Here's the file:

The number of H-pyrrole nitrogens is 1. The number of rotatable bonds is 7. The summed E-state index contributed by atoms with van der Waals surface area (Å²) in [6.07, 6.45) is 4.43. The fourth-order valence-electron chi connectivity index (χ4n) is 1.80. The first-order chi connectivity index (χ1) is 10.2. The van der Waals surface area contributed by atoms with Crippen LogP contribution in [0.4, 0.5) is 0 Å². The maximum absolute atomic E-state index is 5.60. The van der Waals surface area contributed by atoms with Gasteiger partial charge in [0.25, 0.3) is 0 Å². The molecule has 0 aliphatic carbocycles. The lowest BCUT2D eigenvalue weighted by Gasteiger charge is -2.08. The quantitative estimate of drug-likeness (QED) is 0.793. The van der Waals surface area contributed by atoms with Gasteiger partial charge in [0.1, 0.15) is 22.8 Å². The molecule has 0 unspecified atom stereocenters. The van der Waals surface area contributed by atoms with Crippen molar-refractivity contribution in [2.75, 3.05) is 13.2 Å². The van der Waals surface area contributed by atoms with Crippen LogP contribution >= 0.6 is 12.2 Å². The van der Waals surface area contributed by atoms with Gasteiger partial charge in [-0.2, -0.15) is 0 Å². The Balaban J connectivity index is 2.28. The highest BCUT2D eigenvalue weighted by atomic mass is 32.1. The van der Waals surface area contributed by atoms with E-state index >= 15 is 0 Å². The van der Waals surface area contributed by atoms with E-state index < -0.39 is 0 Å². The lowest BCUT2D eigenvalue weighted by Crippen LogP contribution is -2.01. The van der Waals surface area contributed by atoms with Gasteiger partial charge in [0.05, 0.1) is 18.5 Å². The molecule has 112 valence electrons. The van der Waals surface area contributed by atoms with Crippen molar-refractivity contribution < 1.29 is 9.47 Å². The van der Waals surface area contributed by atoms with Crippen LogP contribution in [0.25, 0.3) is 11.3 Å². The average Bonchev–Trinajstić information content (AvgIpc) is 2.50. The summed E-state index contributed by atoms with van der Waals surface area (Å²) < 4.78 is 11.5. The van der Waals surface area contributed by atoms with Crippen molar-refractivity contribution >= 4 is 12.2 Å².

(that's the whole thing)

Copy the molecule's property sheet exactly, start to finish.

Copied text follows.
The number of H-pyrrole nitrogens is 1. The number of rotatable bonds is 7. The summed E-state index contributed by atoms with van der Waals surface area (Å²) in [6.07, 6.45) is 4.43. The fourth-order valence-electron chi connectivity index (χ4n) is 1.80. The first-order chi connectivity index (χ1) is 10.2. The van der Waals surface area contributed by atoms with Crippen LogP contribution in [0.4, 0.5) is 0 Å². The maximum absolute atomic E-state index is 5.60. The van der Waals surface area contributed by atoms with Gasteiger partial charge in [0.25, 0.3) is 0 Å². The molecule has 0 aliphatic carbocycles. The lowest BCUT2D eigenvalue weighted by Gasteiger charge is -2.08. The quantitative estimate of drug-likeness (QED) is 0.793. The van der Waals surface area contributed by atoms with Gasteiger partial charge in [0.1, 0.15) is 22.8 Å². The molecule has 0 unspecified atom stereocenters. The van der Waals surface area contributed by atoms with Crippen molar-refractivity contribution in [2.75, 3.05) is 13.2 Å². The van der Waals surface area contributed by atoms with Crippen LogP contribution >= 0.6 is 12.2 Å². The van der Waals surface area contributed by atoms with Gasteiger partial charge in [-0.2, -0.15) is 0 Å². The Balaban J connectivity index is 2.28. The highest BCUT2D eigenvalue weighted by atomic mass is 32.1. The van der Waals surface area contributed by atoms with E-state index >= 15 is 0 Å². The van der Waals surface area contributed by atoms with E-state index < -0.39 is 0 Å². The lowest BCUT2D eigenvalue weighted by Crippen LogP contribution is -2.01. The van der Waals surface area contributed by atoms with Gasteiger partial charge in [0.05, 0.1) is 18.5 Å². The molecule has 112 valence electrons. The van der Waals surface area contributed by atoms with Crippen molar-refractivity contribution < 1.29 is 9.47 Å². The van der Waals surface area contributed by atoms with Crippen LogP contribution in [0.25, 0.3) is 11.3 Å². The average Bonchev–Trinajstić information content (AvgIpc) is 2.50. The summed E-state index contributed by atoms with van der Waals surface area (Å²) < 4.78 is 11.5. The van der Waals surface area contributed by atoms with Crippen molar-refractivity contribution >= 4 is 12.2 Å².